Friday’s release further defines Giuliani and Parnas’ relationship

Beyond the Parnas-Harvey communications, the new documents also contain messages between Giuliani and Parnas that appear to affirm the closeness of their relationship — Parnas tells Giuliani in one exchange, “Just need to talk to you before I go to sleep my brother” — and that show Giuliani helping to connect Parnas to John Dowd, a former lawyer for the president.

Too, they contain a number of photos that attempt to link Parnas to both Giuliani and Trump; they include pictures of Giuliani golfing and riding a boat, as well as photos of Parnas with the president and with his son, Donald Trump, Jr.

President Trump has claimed in the past that he doesn’t know Parnas, and dismissed pictures of the two together as quick photo ops, saying on Thursday he poses with “thousands of people including today that I didn’t meet.”

“I don’t know who this man is,” Trump said. “Oftentimes I’ll be taking a picture with somebody and say, I wonder what newspaper that one will appear in. I don’t know him. Perhaps he’s a fine man. Perhaps he’s not. I know nothing about him.”

Parnas has argued the sheer number of photos he has with Trump — including of pictures of them sitting together at events — tells a different story. And he told CNN he has many pictures with the president he has yet to share, saying of Trump’s denials: “I welcome him to say that even more. Every time he says that I’ll show him another picture. He’s lying.”

Finally, the documents have raised new questions about Yovanovitch

The first tranche of documents revealed a Republican congressional candidate named Robert Hyde was in contact with Parnas about former US ambassador to the Ukraine Marie Yovanovitch. Hyde told Parnas he’d placed Yovanovitch — who was told she was recalled from Ukraine for her “security” — under surveillance.

Screenshots from WhatsApp conversations Hyde had with an individual with a Belgian phone number included in the latest release have shed a bit more light on those claims.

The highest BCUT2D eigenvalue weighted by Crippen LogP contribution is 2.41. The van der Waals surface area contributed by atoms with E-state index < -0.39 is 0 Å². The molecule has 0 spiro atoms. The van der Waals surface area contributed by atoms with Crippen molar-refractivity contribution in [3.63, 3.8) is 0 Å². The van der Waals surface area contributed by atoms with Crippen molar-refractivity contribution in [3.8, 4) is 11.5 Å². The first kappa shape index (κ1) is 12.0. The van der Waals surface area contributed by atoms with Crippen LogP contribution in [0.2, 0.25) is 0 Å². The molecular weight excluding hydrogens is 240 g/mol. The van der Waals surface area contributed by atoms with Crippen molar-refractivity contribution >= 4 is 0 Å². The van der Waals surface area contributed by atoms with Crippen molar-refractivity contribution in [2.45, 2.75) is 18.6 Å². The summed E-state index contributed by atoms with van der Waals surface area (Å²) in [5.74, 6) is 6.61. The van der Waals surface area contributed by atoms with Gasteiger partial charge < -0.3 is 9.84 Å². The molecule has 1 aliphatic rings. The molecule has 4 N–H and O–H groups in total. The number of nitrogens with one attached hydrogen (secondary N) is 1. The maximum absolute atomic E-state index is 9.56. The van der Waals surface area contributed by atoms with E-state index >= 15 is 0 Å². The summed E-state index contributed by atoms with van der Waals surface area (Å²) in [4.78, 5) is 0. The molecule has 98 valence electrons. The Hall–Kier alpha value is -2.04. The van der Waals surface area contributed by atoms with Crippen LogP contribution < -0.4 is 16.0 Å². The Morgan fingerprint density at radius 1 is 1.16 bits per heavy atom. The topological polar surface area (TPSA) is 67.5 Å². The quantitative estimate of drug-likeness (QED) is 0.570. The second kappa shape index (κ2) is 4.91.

NBC has identified that individual as Anthony de Caluwe, based on the digits visible in their phone number, their WhatsApp profile picture, and conversations with Hyde. Hyde has also claimed on Twitter the Belgian number belongs to de Caluwe. De Caluwe told NBC Hyde contacted him, but that he refused to help him.

The screenshots show a conversation that mirrors messages released earlier in the week that suggest not only that Hyde had Yovanovitch under surveillance, but that those who were watching her had the capacity to do her bodily harm. It would appear that Hyde copied and pasted some of the messages he received from the Belgian number in his conversation with Parnas, including two that read “It’s confirmed we have a person inside” and “Hey broski tell me what we are doing what’s the next step.”

These would seem to suggest that Hyde — or his associate with the Belgian number — had some sort of asset within the US embassy, and that this surveillance was being guided by Parnas or Giuliani.

Parnas has said he did not direct any sort of surveillance operation — and the records released so far show that he did not respond to these messages. He has also said he believed Hyde to be bluffing about the surveillance, calling him a “a weird individual” who is constantly drunk.

Hyde has pushed back against the messages as well, claiming he was “absolutely not” threatening Yovanovitch. In a Twitter video Friday, Hyde called the messages “just copy and paste bullshit from some intel guy — probably that was fucking with me.”

Nevertheless, Ukrainian officials have opened an investigation into the matter, and Friday, Secretary of State Mike Pompeo said the US would also investigate the matter.